While Christchurch, New Zealand, has spent the last week or so recovering from a major earthquake, the Earth doesn’t quite move for the characters in Caroline Lark’s EROS, playing now at the Forge Theatre in Christchurch’s Arts Centre. EROS is a play about polyamory, a quote-romantic-unquote arrangement by which groups of consenting adults knowingly enter into sexual relationships with multiple partners in a closed circle.
Lark’s play deals with a group of six people who are trying to determine whether or not they’ll be able to function within a polyamorous circle; there are the circle’s two founders, Ingrid (Ali Harper) and Jake (Toby Leach), the third member of their circle, Andrew (Matt Hudson), nanotechnologist Natalie (Laura Hill) and her dysfunctional married friends Julia and Reuben (Claire Dougan and Jon Pheloung, respectively). Initially, Jake is looking forward to an interview with Natalie, trying to determine her suitability for a position – pardon the pun – within his relationship with Ingrid and Andrew. Natalie drags her friends, whose marriage is failing, into a weekend away with the circle – to see if having sex with additional partners will be able to prop up their relationship.
In an extended playwright’s note, Lark explains her motivations for writing about the two major topics of her piece: poly and nanotech. Her fascination – and outsider status – in regards to both topics is revealed in the candid note; she has clearly done research on both topics, although once this note is read it’s hard not to suspect that her personal position on poly has colored the ultimate resolution of the play. While the poly aspect of the play is obviously central, Natalie’s position as a nanotechnologist never quite bridges the metaphor gap; it illuminates aspects of her character – her scientific and emotional myopia – but her profession never quite twists into seamless integration to feed the play’s major themes – the need for openness and compromise in healthy relationships.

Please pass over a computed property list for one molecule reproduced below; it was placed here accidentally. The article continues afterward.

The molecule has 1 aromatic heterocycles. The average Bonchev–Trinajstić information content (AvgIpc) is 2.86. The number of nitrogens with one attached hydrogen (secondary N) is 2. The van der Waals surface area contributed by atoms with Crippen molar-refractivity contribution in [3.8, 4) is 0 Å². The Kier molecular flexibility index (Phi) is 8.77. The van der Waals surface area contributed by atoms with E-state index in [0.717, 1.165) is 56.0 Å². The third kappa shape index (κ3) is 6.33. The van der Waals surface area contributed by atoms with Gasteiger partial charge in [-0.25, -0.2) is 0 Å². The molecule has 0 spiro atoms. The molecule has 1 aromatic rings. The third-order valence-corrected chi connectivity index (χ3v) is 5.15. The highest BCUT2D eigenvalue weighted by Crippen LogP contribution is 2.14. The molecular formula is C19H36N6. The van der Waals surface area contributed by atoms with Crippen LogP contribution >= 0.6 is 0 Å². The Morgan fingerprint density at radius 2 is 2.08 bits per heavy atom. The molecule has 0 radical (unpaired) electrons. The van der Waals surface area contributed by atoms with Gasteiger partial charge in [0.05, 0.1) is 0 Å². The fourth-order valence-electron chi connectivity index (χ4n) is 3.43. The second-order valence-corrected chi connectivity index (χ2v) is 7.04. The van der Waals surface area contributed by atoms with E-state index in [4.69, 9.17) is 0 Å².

One of the most interesting facets of Lark’s play is the constant struggle for power between people who are supposedly trying to form a meaningful relationship with one another. The relationships in the play are polar – Ingrid and Jake, Ingrid and Andrew, Julia and Reuben, etc. – rather than fluid, and traditional in their sexual relations and roles. It’s unfortunate that the central couple, Ingrid and Jake, seem to have entered into a poly situation more because of Ingrid’s insatiability and need for control rather than out of a true desire to engage in relationships with multiple partners. This undercuts the philosophical integrity of their stance, and for audiences with little to no direct experience with those who engage in this lifestyle it seems to re-enforce the stereotype of poly individuals as people who are looking for multiple physical relationships, rather than individuals who have found nurturing emotional stability in a group of more than two. Then again, polyamory is a complicated thing in practice; perhaps Lark’s presentation is a true representation of reality rather than a sanitized look at relationships with multiple partners.
This comedy of EROS is often biting, but Lark avoids most of the the obvious sexual cracks and instead wrings humor from lines about tectonic plate shifts (provoking uneasy laughter from the Christchurch crowd, members of which have been dealing with aftershocks from the quake for days at this point) and Reuben’s traumatized, East German history. Ingrid’s ruthless machinations are pulled out from under her in a surprise switch at he end of the play, and those who have championed poly through the rest of the play find that the gravitational pull of a polar relationship ultimately fulfills their sexual and emotional needs.
EROS offers a strong production with good pacing that keeps the play moving quickly along as it pursues a light investigation of poly; the themes never get too heavy and the characters never quite transcend their easy categories. While it’s doubtful that Lark’s creation will win over those who are on the fence about poly in their own lives, the play gives its audience an acceptably-sanitized-for-prime-time view of an esoteric practice that is gaining pop culture ground.
EROS is playing at the Forge at the Court (theforge.org.oz) in Christchurch, New Zealand, until September 25th.